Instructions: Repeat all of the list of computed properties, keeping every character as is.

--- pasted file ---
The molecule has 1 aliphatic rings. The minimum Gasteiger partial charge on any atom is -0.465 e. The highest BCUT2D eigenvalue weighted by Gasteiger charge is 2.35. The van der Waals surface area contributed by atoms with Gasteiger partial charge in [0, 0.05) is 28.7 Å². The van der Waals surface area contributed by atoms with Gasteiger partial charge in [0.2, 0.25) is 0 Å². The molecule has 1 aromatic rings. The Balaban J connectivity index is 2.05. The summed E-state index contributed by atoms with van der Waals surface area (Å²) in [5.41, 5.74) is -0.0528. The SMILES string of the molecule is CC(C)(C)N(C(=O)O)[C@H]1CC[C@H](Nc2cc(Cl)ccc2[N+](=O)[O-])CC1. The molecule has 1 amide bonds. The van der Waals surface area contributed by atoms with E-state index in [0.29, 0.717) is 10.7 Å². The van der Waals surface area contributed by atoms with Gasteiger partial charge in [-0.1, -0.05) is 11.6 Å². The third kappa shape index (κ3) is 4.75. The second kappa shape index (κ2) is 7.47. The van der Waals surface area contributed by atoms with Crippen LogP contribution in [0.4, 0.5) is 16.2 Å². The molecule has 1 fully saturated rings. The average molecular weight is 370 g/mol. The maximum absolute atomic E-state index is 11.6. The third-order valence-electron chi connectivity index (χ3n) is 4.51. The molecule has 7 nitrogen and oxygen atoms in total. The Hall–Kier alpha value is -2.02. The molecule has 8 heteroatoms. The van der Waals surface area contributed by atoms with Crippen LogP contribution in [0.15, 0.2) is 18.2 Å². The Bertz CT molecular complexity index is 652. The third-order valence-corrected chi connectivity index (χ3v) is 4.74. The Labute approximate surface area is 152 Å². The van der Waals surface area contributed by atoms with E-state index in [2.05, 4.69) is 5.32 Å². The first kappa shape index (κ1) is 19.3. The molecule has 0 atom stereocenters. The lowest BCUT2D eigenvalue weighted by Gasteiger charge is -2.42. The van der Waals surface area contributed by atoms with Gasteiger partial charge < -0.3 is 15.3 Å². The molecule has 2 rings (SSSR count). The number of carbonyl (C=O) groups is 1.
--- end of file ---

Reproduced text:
The molecule has 1 aliphatic rings. The minimum Gasteiger partial charge on any atom is -0.465 e. The highest BCUT2D eigenvalue weighted by Gasteiger charge is 2.35. The van der Waals surface area contributed by atoms with Gasteiger partial charge in [0, 0.05) is 28.7 Å². The van der Waals surface area contributed by atoms with Gasteiger partial charge in [0.2, 0.25) is 0 Å². The molecule has 1 aromatic rings. The Balaban J connectivity index is 2.05. The summed E-state index contributed by atoms with van der Waals surface area (Å²) in [5.41, 5.74) is -0.0528. The SMILES string of the molecule is CC(C)(C)N(C(=O)O)[C@H]1CC[C@H](Nc2cc(Cl)ccc2[N+](=O)[O-])CC1. The molecule has 1 amide bonds. The van der Waals surface area contributed by atoms with E-state index in [0.29, 0.717) is 10.7 Å². The van der Waals surface area contributed by atoms with Gasteiger partial charge in [-0.1, -0.05) is 11.6 Å². The third kappa shape index (κ3) is 4.75. The second kappa shape index (κ2) is 7.47. The van der Waals surface area contributed by atoms with Crippen LogP contribution in [0.4, 0.5) is 16.2 Å². The molecule has 1 fully saturated rings. The average molecular weight is 370 g/mol. The maximum absolute atomic E-state index is 11.6. The third-order valence-electron chi connectivity index (χ3n) is 4.51. The molecule has 7 nitrogen and oxygen atoms in total. The Hall–Kier alpha value is -2.02. The molecule has 8 heteroatoms. The van der Waals surface area contributed by atoms with Crippen LogP contribution in [0.15, 0.2) is 18.2 Å². The Bertz CT molecular complexity index is 652. The third-order valence-corrected chi connectivity index (χ3v) is 4.74. The Labute approximate surface area is 152 Å². The van der Waals surface area contributed by atoms with E-state index in [2.05, 4.69) is 5.32 Å². The first kappa shape index (κ1) is 19.3. The molecule has 0 atom stereocenters. The lowest BCUT2D eigenvalue weighted by Gasteiger charge is -2.42. The van der Waals surface area contributed by atoms with Gasteiger partial charge < -0.3 is 15.3 Å². The molecule has 2 rings (SSSR count). The number of carbonyl (C=O) groups is 1.